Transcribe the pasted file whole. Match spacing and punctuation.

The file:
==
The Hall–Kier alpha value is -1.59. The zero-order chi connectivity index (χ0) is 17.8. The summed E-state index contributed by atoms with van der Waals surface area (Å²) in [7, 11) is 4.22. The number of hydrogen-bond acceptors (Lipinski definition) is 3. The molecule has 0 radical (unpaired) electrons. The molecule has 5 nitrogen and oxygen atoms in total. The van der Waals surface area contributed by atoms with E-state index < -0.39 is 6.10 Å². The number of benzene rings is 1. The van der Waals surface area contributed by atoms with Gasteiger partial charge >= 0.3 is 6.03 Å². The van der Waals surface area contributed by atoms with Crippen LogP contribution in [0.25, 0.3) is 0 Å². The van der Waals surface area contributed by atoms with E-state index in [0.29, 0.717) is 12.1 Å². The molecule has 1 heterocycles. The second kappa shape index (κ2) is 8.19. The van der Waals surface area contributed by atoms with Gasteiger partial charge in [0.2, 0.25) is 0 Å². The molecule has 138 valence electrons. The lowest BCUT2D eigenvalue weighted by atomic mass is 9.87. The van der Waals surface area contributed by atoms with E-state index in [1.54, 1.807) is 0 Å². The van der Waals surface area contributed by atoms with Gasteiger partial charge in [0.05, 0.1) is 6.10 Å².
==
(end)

The Hall–Kier alpha value is -1.59. The zero-order chi connectivity index (χ0) is 17.8. The summed E-state index contributed by atoms with van der Waals surface area (Å²) in [7, 11) is 4.22. The number of hydrogen-bond acceptors (Lipinski definition) is 3. The molecule has 0 radical (unpaired) electrons. The molecule has 5 nitrogen and oxygen atoms in total. The van der Waals surface area contributed by atoms with E-state index < -0.39 is 6.10 Å². The number of benzene rings is 1. The van der Waals surface area contributed by atoms with Gasteiger partial charge >= 0.3 is 6.03 Å². The van der Waals surface area contributed by atoms with Crippen LogP contribution in [0.25, 0.3) is 0 Å². The van der Waals surface area contributed by atoms with E-state index in [0.29, 0.717) is 12.1 Å². The molecule has 1 heterocycles. The second kappa shape index (κ2) is 8.19. The van der Waals surface area contributed by atoms with Gasteiger partial charge in [0.2, 0.25) is 0 Å². The molecule has 138 valence electrons. The lowest BCUT2D eigenvalue weighted by atomic mass is 9.87. The van der Waals surface area contributed by atoms with E-state index in [1.54, 1.807) is 0 Å². The van der Waals surface area contributed by atoms with Gasteiger partial charge in [0.05, 0.1) is 6.10 Å².